Let’s Be Clear: Uptown Doesn’t Need More Parking

Uptown Theatre
Before the city will issue a permit to renovate the Uptown Theater, hundreds of nearby parking spaces have to be identified. Photo: Ian Freimuth

Appearing on WGN/CLTV in May, 46th Ward Alderman James Cappleman said that “we’re doing everything we can to create more parking spaces.” Cappleman was talking about the renovation of the Uptown Theater at 4816 N Broadway and its parking requirements. His boast about adding more parking caught me off-guard, and I wasn’t alone.

Jerry Michaelson, CEO of JAM Productions, was on the show with Cappleman and didn’t seem to agree with him. After mentioning all of the places people can already park near the theater, which is on the verge of re-opening after sitting dormant since 1981, he said, “I don’t know if people have had a problem parking coming to our shows and we’ve been doing shows in the Uptown neighborhood since 1973.”

In a neighborhood that’s getting protected bike lanes on Broadway from Montrose to Foster (north of which is IDOT jurisdiction, and you know what that means) and a $203 million Wilson Red Line station replacement. Would the alderman of a transit-rich neighborhood where bicycling infrastructure is improving really call for more parking spaces? I called the alderman’s office to get more information.

It turns out the Cappleman’s office is actually trying to avoid the addition of parking. Tressa Feher, 46th Ward chief of staff, told me that “we’re going to push for the least amount of parking possible” but that the zoning code requires one parking space for every 10 seats in a theater. That’s right: Before the Uptown Theater can get a renovation permit, it is required by law to show that a certain number of parking spaces are available for customers.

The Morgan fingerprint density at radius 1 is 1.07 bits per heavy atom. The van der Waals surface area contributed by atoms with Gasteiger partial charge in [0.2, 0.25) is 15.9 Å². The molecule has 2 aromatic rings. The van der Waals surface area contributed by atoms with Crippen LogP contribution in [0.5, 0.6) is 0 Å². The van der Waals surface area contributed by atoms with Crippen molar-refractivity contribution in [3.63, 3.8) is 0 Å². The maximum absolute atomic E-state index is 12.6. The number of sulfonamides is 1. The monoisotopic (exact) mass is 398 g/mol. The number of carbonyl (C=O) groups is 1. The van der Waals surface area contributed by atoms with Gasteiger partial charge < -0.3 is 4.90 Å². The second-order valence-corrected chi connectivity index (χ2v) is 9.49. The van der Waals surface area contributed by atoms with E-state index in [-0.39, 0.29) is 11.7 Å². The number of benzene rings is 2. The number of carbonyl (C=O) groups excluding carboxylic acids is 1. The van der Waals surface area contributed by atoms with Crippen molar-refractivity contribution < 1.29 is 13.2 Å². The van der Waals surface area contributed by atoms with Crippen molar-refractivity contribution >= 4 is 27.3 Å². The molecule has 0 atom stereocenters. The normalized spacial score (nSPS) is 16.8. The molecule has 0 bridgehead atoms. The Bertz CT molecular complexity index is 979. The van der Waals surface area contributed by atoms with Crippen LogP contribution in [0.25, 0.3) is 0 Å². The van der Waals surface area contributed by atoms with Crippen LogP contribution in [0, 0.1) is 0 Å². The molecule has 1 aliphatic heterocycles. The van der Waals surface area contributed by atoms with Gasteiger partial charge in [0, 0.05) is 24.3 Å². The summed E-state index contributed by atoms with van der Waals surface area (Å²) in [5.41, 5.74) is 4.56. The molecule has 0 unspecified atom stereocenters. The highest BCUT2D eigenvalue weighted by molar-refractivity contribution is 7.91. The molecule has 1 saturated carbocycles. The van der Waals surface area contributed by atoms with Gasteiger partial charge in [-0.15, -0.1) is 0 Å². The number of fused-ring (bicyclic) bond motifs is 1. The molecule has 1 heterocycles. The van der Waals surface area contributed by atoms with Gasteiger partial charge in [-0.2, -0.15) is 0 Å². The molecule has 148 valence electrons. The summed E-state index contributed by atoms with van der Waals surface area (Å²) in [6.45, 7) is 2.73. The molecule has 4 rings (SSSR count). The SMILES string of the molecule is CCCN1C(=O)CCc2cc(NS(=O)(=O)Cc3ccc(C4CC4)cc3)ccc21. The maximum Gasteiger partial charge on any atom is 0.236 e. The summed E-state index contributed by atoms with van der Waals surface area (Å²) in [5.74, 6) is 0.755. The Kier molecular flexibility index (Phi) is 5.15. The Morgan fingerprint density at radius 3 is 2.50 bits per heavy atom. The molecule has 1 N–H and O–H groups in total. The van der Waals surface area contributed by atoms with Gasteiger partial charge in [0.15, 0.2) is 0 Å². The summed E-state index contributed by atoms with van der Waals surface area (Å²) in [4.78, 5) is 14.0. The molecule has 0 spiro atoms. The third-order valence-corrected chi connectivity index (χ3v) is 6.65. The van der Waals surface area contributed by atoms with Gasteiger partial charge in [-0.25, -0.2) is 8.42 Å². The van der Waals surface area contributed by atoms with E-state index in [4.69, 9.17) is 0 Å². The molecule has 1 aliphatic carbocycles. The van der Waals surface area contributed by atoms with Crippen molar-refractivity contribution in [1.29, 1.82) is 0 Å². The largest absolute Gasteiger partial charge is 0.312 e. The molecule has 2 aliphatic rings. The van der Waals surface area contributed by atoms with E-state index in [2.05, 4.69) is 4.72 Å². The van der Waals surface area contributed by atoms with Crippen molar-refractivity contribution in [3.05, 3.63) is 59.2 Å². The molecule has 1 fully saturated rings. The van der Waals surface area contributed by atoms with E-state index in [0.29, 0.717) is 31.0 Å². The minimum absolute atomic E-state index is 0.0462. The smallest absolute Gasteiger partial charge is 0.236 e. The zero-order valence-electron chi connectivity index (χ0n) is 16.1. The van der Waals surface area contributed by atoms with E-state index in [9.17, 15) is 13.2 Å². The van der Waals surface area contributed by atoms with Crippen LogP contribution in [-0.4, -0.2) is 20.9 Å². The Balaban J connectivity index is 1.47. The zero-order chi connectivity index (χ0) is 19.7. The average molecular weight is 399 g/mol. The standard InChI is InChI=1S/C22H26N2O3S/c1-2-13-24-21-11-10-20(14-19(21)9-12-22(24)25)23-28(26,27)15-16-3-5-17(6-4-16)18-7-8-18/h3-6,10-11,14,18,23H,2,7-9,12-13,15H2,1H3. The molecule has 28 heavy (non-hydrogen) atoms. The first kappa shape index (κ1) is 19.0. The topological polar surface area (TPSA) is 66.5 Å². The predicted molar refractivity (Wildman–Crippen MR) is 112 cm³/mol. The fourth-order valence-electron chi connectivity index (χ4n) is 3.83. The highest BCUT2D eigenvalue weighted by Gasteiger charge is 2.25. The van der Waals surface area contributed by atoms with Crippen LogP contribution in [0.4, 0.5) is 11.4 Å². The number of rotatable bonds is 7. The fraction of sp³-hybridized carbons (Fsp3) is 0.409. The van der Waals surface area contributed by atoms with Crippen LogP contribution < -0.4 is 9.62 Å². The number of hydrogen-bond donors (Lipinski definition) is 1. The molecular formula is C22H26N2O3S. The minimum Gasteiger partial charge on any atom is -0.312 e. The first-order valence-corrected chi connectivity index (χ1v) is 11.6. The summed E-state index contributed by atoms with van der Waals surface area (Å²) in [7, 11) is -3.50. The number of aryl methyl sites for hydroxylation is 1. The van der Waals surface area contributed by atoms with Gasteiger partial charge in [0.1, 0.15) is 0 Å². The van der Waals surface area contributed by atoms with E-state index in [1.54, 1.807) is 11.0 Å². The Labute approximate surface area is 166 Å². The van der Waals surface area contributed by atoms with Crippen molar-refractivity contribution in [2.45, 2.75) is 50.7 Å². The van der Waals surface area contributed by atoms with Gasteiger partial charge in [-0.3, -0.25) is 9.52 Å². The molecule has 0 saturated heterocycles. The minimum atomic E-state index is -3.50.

Since the theater is within 600 feet of a train station, Feher said, the parking minimum gets cut in half. So, with 4,500 seats in the theater, that means 225 parking spaces have to be identified. The number could easily have been higher. The Uptown Theater is 425 feet away from the Lawrence Red Line station, as the crow flies (which is how the zoning code measures distance), but 600 feet if you walk on the sidewalk. Can you imagine if this renovation project stalled out because 450 parking spaces couldn’t be identified? Ideally, there would be no parking requirements attached to any building renovation in the city.

In general, Feher said, Cappleman’s office wants to lower the parking requirements near train stations. “Our goal is to have everyone take the train…and we’re looking to get parking requirements dropped for developments near the train station,” she said, referring to new developments. “We’re looking to use all the available parking that there is, there’s no great desire to build more parking.”